Time to Accept The Obvious

Climate change raises issues of science, economics and politics. By the month the debate moves on: 2007 will be a key year. And the science is now unambiguous. At the recent 12th annual United Nations Conference on Climate Change in Nairobi, no country challenged the consensus: climate change is man-made, it is happening now, carbon levels already in the atmosphere are

dangerous, and if we carry on catastrophic climate change will become more, rather than less, likely. Contrary to Robert Samuelson's unfounded claim in NEWSWEEK (Nov. 15 issue), scientists do have a good idea how much warming might occur. Within ten years we will be running a better than even chance of a two degrees Celsius average change in the earth's temperature; within 50 years it will be a majority chance of a three-degree change.

The economic debate is also turning full circle. The report by Sir Nicholas Stern, Head of the U.K. Government Economics Service, shows that to be pro-growth, especially but not only for developing countries, we need to be pro-green. Put another way, the costs of action are much smaller than the costs of business-as-usual--by a factor of between five and 20. Samuelson alleges "public relations," "fictions" and "fabrications" but offers no argument. Stern makes mainstream and transparent assumptions about risk and discount rates. His conclusion is obvious to anyone concerned that Hurricane Katrina or the Australian drought might be related to climate change: investment in adaptation and mitigation is not without cost, but the economic dangers of our current path are much greater.

Samuelson suggests that the technology does not exist to cut global greenhouse-gas emissions. Wrong. In each of the five main sources of greenhouse gases--electricity, heat, transport, agriculture and deforestation--there are solutions. Energy efficiency in homes and buildings is the cheapest approach; in the U.K., we have improved energy efficiency of new homes by 40 percent since 2002. As the International Energy Agency has shown, low-carbon technologies, from wind and solar to nuclear and carbon capture and storage, are available. In transport, hybrid cars reduce emissions by a third. Deforestation can be avoided if people are provided with alternative ways of earning a living.

The question is not technology; it is providing the money to fund the difference between high-polluting and low-polluting technologies. That is a matter of politics. Samuelson says politicians are cowards, and anyway even if we cut our emissions the developing world will more than make up the difference. But this is a counsel of despair. In the U.K. the Labour government has overseen a 25 percent growth in the size of the economy since 1997, while greenhouse-gas emissions have been cut by 7 percent. The U.K. is on track to more than double its Kyoto commitments on greenhouse-gas reduction, representing a 60 percent reduction in carbon-dioxide emissions from 1990 levels by 2050. A new Climate Change Bill will put legislative force behind our drive. And we are not alone.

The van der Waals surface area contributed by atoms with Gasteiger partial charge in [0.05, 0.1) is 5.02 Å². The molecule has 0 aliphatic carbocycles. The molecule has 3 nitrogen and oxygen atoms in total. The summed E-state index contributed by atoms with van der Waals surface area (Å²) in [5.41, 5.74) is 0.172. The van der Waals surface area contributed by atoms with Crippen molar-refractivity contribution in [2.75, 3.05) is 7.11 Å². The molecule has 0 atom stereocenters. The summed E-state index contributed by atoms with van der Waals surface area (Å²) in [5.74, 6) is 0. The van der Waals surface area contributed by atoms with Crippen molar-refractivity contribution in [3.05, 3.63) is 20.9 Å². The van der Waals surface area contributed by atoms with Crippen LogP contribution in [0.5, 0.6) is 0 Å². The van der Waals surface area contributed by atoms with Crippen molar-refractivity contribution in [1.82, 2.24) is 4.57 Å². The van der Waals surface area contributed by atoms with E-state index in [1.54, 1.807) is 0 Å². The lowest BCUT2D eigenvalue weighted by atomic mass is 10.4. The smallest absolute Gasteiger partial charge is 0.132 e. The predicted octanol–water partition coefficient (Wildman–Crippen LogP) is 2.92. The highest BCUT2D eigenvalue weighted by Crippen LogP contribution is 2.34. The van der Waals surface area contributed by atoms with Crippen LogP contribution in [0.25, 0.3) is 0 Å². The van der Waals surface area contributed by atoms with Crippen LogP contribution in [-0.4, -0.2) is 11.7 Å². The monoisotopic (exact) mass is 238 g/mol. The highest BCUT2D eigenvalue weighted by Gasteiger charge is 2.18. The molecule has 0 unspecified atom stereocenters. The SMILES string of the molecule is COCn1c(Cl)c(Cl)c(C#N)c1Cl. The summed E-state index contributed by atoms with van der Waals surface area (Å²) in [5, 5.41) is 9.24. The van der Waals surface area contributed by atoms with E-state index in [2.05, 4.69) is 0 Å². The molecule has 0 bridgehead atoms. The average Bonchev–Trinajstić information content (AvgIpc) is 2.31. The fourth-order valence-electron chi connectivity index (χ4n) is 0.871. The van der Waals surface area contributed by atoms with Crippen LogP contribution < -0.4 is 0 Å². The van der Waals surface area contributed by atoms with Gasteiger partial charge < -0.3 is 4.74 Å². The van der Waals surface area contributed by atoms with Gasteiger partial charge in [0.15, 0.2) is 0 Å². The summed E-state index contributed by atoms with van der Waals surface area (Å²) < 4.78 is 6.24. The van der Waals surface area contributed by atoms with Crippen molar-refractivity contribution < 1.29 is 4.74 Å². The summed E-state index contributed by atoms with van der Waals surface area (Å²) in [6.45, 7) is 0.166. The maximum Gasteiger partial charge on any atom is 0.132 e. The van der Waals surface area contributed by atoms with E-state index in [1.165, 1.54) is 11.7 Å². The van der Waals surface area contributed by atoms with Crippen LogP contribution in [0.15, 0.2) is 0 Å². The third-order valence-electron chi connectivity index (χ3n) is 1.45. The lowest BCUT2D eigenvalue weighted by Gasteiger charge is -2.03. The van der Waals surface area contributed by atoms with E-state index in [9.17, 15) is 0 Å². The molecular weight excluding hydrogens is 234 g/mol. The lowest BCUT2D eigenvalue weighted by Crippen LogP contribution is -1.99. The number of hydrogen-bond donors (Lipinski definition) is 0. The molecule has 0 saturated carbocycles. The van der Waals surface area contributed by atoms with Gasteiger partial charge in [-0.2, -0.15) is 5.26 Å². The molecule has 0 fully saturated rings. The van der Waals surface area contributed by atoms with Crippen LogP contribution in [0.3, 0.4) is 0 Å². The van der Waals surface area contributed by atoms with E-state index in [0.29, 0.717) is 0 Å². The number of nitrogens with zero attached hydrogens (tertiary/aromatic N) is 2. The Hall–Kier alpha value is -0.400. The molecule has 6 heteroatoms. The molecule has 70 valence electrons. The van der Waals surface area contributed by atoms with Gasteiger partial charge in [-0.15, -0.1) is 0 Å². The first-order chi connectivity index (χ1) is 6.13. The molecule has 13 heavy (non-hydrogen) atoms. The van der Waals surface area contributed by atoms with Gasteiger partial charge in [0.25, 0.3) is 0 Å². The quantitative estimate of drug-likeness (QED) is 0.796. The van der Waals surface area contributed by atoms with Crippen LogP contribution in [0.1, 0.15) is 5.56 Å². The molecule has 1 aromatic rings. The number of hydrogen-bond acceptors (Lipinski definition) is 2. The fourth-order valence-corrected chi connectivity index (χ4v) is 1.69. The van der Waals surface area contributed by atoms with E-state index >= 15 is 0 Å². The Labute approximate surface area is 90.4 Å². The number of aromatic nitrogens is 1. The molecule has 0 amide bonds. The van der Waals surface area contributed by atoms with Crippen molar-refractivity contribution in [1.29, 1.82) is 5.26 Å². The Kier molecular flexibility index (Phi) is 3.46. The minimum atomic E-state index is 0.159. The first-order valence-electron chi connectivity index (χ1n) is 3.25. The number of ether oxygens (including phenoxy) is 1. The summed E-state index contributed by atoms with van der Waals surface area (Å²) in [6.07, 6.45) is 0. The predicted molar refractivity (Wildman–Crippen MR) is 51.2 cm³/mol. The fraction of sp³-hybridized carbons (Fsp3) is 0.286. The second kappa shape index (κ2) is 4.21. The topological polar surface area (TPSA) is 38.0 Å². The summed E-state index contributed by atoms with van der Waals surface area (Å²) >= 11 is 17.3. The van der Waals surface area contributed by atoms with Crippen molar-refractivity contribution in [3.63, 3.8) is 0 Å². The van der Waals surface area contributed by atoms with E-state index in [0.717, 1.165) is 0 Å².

Across Europe, governments are firming up hard targets for emissions reductions. So are U.S. states like California. We believe it is in our economic self-interest: as they say at Google, if the market is going to move, then get there first. But there is also a political reason: hard targets from industrialized countries create a double dividend. They break the logjam of distrust with the developing world, by showing commitment to take action, and they create a carbon market through which private-sector capital can flow into low-emissions energy infrastructure in the developing world.

The truth is that for 150 years we have pumped carbon dioxide and other dangerous gases into the atmosphere as if it had no environmental or economic cost. Now that we know the costs, we need to put a price on them. In the process we will effect a transition in our own economies to low-carbon living, and set in train a resource transfer from North to South.

In the next few months there will be further scientific confirmation from the International Panel on Climate Change. The European Union will take further steps on energy efficiency and carbon trading. And the dialogue established by Tony Blair for the Group of 8 leading industrialized countries, plus five leading developing countries, will be taken forward during the German presidency of the G8.

The first set of international emissions-reduction commitments agreed at Kyoto in 1997 will run out in 2012. New commitments are essential to succeed them. The industrialized countries must lead the way. For developing countries, there must be other ways to make a contribution--according to the U.N. principle of "common but differentiated" responsibilities. Climate change is not ultimately an environmental question. It is an economic and social and political question. Action is not just possible but sensible, and the sooner we take it the better.